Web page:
As a ballot initiative calling for repeal of a big gas-tax hike gains momentum in California, Gov. Jerry Brown (D) criticized the campaign, calling its supporters “freeloaders.”
Brown signed Senate Bill 1 into law on April 28, increasing the state’s excise tax on gasoline to 40 cents per gallon, a 12 cent—or approximately 43 percent—hike, starting on November 1. On May 4, State Assemblyman Travis Allen (R-Huntington Beach) filed paperwork to begin collecting signatures to ask voters in 2018 to overturn the gas tax.
Speaking of the campaign, Brown told the Orange County Register on May 12, “The freeloaders—I’ve had enough of them.”
To place the question before voters in November 2018, supporters will have to collect 63,593 valid signatures by October 1.
Motor Voter Power
Allen, the lawmaker leading the repeal campaign, says Brown’s gas-tax hike insults taxpayers.
“Jerry Brown is telling Californians he’s going to raise their gas taxes to the highest they’ve ever been in history, and to top it off, he calls anyone who doesn’t want to pay the tax a ‘freeloader,'” Allen said. “When he ran in 2010, his direct quote was ‘no new taxes without voter approval.'”
Solving the Wrong Problem
Brown’s gas-tax hike will not solve the state’s traffic problems, Allen says.
“This new gas tax does not increase [road] capacity anywhere in the state,” Allen said. “It will build no new lanes of freeways. If Californians didn’t like their traffic before, they’re going to like it even less when they’re stuck in the exact same traffic and paying more for their gas.”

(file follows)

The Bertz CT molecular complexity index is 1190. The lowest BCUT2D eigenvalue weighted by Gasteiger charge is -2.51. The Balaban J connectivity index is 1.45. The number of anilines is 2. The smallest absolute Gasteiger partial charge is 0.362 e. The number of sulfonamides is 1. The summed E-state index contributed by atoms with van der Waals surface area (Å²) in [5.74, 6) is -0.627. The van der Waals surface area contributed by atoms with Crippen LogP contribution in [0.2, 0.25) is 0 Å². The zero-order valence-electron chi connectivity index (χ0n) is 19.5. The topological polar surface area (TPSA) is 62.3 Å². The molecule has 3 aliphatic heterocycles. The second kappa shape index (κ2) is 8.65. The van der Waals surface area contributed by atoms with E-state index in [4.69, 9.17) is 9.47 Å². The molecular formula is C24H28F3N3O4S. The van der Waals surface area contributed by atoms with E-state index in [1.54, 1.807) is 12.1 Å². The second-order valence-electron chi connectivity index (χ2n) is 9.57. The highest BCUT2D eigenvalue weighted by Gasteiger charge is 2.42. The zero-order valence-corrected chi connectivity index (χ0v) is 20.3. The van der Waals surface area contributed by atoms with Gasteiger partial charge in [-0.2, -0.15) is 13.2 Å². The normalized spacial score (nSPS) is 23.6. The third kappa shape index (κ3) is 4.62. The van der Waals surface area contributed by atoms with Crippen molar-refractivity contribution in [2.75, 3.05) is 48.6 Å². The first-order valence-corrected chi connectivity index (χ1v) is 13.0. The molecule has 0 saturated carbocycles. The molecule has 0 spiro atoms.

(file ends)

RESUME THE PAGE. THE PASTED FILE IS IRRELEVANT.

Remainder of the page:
Road Money for Roads
David Spady, state director for the California chapter of Americans for Prosperity, says California should use existing road funds for roads only, before taking more money from taxpayers.
“California doesn’t need more money for roads; it needs laws mandating that existing gas taxes and heavy-vehicles tax revenue is only spent on roads and infrastructure,” Spady said. “The legislature can’t help but raid these funds for other purposes. If current gas taxes and weight levies were spent the way they were supposed to be spent over the past couple of decades, the state road system would be in far better shape.”
Spady says California lawmakers used road funds as slush funds for their pet projects in the past, causing today’s problems.
“California’s roads are a disaster because for years politicians have kicked the can down the road, diverted funds to projects like bike paths and trains, and allowed a bloated government pension system to crowd out funds that could have been used for infrastructure and repair,” Spady said.